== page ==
Officials at the U.S. Centers for Disease Control and Prevention have issued a final update about a recent foodborne illness outbreak of Salmonella infections from a contaminated raw tuna product that sickened 425 people in 28 states and the District of Columbia.
This case is yet another example of the need for strong food safety oversight. It has been more than 18 months since President Obama signed the FDA Food Safety Modernization Act (FSMA) into law, which is the first update to the nation’s food safety framework since the Great Depression. But despite broad bipartisan support for it, and a coalition of food safety advocates and industry representatives working for its enactment, important proposed regulations under the law have yet to be released.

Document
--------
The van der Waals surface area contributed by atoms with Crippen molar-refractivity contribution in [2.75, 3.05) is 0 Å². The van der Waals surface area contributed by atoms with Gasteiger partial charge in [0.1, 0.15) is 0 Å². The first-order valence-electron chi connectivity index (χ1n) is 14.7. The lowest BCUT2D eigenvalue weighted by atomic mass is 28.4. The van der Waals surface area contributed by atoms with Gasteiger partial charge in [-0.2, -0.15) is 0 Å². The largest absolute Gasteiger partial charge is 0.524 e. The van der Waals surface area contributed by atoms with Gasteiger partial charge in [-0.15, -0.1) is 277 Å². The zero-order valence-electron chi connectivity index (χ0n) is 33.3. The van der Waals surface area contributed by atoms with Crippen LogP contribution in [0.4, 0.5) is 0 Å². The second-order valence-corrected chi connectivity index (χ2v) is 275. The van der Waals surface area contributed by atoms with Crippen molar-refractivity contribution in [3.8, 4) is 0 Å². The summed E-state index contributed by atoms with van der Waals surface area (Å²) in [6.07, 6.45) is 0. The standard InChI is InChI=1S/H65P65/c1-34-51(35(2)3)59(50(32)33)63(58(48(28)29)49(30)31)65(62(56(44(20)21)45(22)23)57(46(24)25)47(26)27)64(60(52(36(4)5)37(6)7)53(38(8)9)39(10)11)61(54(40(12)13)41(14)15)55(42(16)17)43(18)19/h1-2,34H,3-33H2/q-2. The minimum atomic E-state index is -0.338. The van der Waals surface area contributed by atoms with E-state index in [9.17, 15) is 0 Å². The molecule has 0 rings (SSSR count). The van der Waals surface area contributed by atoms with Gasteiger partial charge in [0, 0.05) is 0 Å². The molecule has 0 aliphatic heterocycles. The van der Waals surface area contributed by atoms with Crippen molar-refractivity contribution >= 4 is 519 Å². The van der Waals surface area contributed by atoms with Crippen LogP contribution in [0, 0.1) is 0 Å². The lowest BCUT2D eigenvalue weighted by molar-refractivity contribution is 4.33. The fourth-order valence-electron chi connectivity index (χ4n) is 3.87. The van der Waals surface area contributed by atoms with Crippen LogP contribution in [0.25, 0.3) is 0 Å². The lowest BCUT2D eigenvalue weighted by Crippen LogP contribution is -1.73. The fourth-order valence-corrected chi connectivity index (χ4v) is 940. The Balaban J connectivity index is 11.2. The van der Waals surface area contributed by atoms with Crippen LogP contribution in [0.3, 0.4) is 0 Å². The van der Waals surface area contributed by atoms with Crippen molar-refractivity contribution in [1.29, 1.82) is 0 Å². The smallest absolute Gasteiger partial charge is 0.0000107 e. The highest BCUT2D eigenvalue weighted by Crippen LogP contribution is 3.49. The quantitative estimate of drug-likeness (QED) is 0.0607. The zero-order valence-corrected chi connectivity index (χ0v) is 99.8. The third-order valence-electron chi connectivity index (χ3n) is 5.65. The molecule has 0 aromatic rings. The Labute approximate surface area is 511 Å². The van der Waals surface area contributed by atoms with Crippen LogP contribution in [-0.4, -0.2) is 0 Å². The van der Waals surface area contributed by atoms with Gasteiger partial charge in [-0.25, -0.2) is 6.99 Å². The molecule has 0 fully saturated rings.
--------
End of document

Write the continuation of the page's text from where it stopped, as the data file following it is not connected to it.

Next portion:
One of the draft rules whose release has been delayed by the White House Office of Management and Budget (OMB) includes a plan to improve safety of imported food – which accounts for about two-thirds of the fruits and vegetables – as well as 80 percent of the seafood consumed by Americans. Additional rules impacting oversight of domestic produce and processed foods are also pending.